I have a custom embedded board with an MPU (i.MX6ULL) interfaced to a DDR3L. After noticing occasional hangs and crashes, I started tinkering with the DDR Drive Strength settings and was surprised how sensitive the board is to these - out of a range of 7 possible Drive Strength settings, only 1 setting works perfectly and only 1 other setting works moderately well (still hangs/crashes at first boot after power-on, but then works fine after a reset).

I can't seem to make sense of why the particular setting which works well does work well. The Drive Strength setting (IMX6ULLRM doc) ranges from 240 Ω to 34 Ω (240 divided by between 1 and 7) and the setting which works perfectly is 48 Ω. The calculated impedance of the traces however is 60-70 Ω (96 Ω on the diff pairs, 57 Ω for the individual diff pair tracks), but testing with a Drive Strength setting of 60 Ω does not work at all - actually the other setting which works moderately well is 40 Ω (even lower).

(Trace impedances have been calculated using the Saturn PCB Toolkit using the PCB manufacturer board specs and the relevant trace widths and spacings.)

  • What is going on here?
  • Is there a way to calculate drive strength based on trace impedance, or is it just a case of trial-and-error testing to find one which seems to work?
  • Also, why does the 40 Ω setting fail at first boot after power-on, but then work fine after the board has been powered for a while?

Some more technical info/specs:

Layer Stackup (according to PCB manufacturer website - I am trying to confirm this with them however they are on holiday at the moment):

Layer Stackup


Schematic 1

Schematic 2



Traces (top and bottom layers) are 4th, except for differential pairs which are 5th (with 5th spacing). Inner layers are 1.35 V (inner 1) and GND (inner 2) planes. I didn't pay a huge amount of attention to impedance calculations when doing the PCB design, as I'd read an article online indicating that tolerances with these "relatively slow" high-speed designs were not that critical.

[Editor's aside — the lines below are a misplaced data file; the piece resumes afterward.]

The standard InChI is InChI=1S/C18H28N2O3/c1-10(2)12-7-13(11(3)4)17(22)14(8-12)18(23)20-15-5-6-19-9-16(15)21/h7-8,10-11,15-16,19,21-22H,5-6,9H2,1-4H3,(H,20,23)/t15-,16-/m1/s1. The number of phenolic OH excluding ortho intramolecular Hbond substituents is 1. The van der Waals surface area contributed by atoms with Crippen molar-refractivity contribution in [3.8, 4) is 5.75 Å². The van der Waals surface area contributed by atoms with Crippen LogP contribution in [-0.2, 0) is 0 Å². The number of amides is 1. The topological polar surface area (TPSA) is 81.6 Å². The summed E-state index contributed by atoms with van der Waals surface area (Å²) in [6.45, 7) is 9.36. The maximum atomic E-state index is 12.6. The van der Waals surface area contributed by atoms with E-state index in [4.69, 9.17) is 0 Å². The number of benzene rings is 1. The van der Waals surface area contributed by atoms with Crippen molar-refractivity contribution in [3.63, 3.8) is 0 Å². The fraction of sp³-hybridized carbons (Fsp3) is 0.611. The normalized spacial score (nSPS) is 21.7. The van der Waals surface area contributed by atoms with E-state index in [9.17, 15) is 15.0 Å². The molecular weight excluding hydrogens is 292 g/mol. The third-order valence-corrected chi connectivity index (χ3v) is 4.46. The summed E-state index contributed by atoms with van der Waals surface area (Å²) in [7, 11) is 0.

• 1
    \$\begingroup\$ The rise and fall time of silicon MOSFETs varies with temperature; specifically they slow down as they heat up. Your board very likely has significant reflections at lower temperature (a common problem). \$\endgroup\$ Commented Jan 20, 2023 at 12:07
  • 1
    \$\begingroup\$ Read this Micron technical note. \$\endgroup\$
    – CL.
    Commented Jan 20, 2023 at 12:28
  • \$\begingroup\$ @PeterSmith Thanks will be interesting to do some tests at different temperatures. I'll put a board in the fridge / heat a board up and try again. The setting which works "moderately well" will reliably hang each time after power-on however, even if this is done only a few seconds after removing power. \$\endgroup\$
    – Dane
    Commented Jan 20, 2023 at 14:48
  • \$\begingroup\$ @CL. Thanks that looks very helpful! Skimming through I see that DDR3 only supports 34Ω and 40Ω drive strengths, sometimes 48Ω. Interesting that the only setting which seems to work in my case is 48Ω. \$\endgroup\$
    – Dane
    Commented Jan 20, 2023 at 14:48
  • \$\begingroup\$ If you selected the controlled impedance option when ordering the PCBs, then request an impedance measurements report from the fab to confirm the exact impedances in your case. Calculators are not accurate. \$\endgroup\$
    – Abdella
    Commented Jan 21, 2023 at 8:43

1 Answer 1


With drive strength changes, you are trading off rise/fall time (slew rate) for undershoot, overshoot, or ringing.

Given a fixed trace impedance, as you decrease the drive strength (by increasing the source impedance in this case), you reduce the edge transition speed and also reduce or undershoot, overshoot, or ringing.

It is usually considered good design practice to have a slightly under-damped interface, so that you get the minimum transition time with a bit of undershoot or overshoot on the transition, but no ringing. This may be why your design works best with the 48 Ω driver and your 60-70 Ω trace impedance.

Did you model/simulate this?

  • \$\begingroup\$ I'm relatively new to high-speed design and don't currently have the tools to simulate this - can you provide recommendations? \$\endgroup\$
    – Dane
    Commented Jan 20, 2023 at 14:54
  • \$\begingroup\$ Probably not something that's cost effective. In my day job, we use SI tools that are part of a massive, expensive EDA suite, like Hyperlynx (from Mentor Graphics) or Spectre (from Cadence). \$\endgroup\$
    – SteveSh
    Commented Jan 20, 2023 at 15:36

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